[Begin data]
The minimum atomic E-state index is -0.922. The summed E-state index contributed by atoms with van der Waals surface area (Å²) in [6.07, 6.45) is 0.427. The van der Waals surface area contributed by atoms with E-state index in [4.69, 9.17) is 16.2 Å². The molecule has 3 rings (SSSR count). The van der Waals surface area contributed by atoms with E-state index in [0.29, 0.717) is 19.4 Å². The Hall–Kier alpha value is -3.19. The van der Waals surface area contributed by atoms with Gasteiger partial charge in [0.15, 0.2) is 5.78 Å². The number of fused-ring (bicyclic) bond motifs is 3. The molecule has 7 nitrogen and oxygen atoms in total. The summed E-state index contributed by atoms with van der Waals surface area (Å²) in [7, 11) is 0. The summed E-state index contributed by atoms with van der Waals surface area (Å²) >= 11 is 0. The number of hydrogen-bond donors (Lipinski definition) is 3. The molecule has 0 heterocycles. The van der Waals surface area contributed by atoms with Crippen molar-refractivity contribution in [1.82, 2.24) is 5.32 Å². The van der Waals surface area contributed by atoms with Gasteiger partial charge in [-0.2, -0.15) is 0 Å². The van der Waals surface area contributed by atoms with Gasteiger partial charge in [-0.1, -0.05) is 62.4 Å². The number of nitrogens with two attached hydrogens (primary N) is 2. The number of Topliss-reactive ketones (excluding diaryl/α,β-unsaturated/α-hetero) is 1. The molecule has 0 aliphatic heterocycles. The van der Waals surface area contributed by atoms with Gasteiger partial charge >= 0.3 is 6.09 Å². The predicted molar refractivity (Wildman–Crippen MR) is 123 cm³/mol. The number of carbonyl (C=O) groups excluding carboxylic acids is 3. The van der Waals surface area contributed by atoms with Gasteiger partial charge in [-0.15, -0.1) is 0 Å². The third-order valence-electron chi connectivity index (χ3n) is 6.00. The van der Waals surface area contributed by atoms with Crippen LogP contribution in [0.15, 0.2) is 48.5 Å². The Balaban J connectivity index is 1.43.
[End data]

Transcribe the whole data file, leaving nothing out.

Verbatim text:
The minimum atomic E-state index is -0.922. The summed E-state index contributed by atoms with van der Waals surface area (Å²) in [6.07, 6.45) is 0.427. The van der Waals surface area contributed by atoms with E-state index in [4.69, 9.17) is 16.2 Å². The molecule has 3 rings (SSSR count). The van der Waals surface area contributed by atoms with E-state index in [0.29, 0.717) is 19.4 Å². The Hall–Kier alpha value is -3.19. The van der Waals surface area contributed by atoms with Gasteiger partial charge in [0.15, 0.2) is 5.78 Å². The number of fused-ring (bicyclic) bond motifs is 3. The molecule has 7 nitrogen and oxygen atoms in total. The summed E-state index contributed by atoms with van der Waals surface area (Å²) in [7, 11) is 0. The summed E-state index contributed by atoms with van der Waals surface area (Å²) >= 11 is 0. The number of hydrogen-bond donors (Lipinski definition) is 3. The molecule has 0 heterocycles. The van der Waals surface area contributed by atoms with Crippen molar-refractivity contribution in [1.82, 2.24) is 5.32 Å². The van der Waals surface area contributed by atoms with Gasteiger partial charge in [-0.2, -0.15) is 0 Å². The van der Waals surface area contributed by atoms with Gasteiger partial charge in [-0.1, -0.05) is 62.4 Å². The number of nitrogens with two attached hydrogens (primary N) is 2. The number of Topliss-reactive ketones (excluding diaryl/α,β-unsaturated/α-hetero) is 1. The molecule has 0 aliphatic heterocycles. The van der Waals surface area contributed by atoms with Gasteiger partial charge >= 0.3 is 6.09 Å². The predicted molar refractivity (Wildman–Crippen MR) is 123 cm³/mol. The number of carbonyl (C=O) groups excluding carboxylic acids is 3. The van der Waals surface area contributed by atoms with Gasteiger partial charge in [-0.15, -0.1) is 0 Å². The third-order valence-electron chi connectivity index (χ3n) is 6.00. The van der Waals surface area contributed by atoms with Crippen LogP contribution in [0.15, 0.2) is 48.5 Å². The Balaban J connectivity index is 1.43.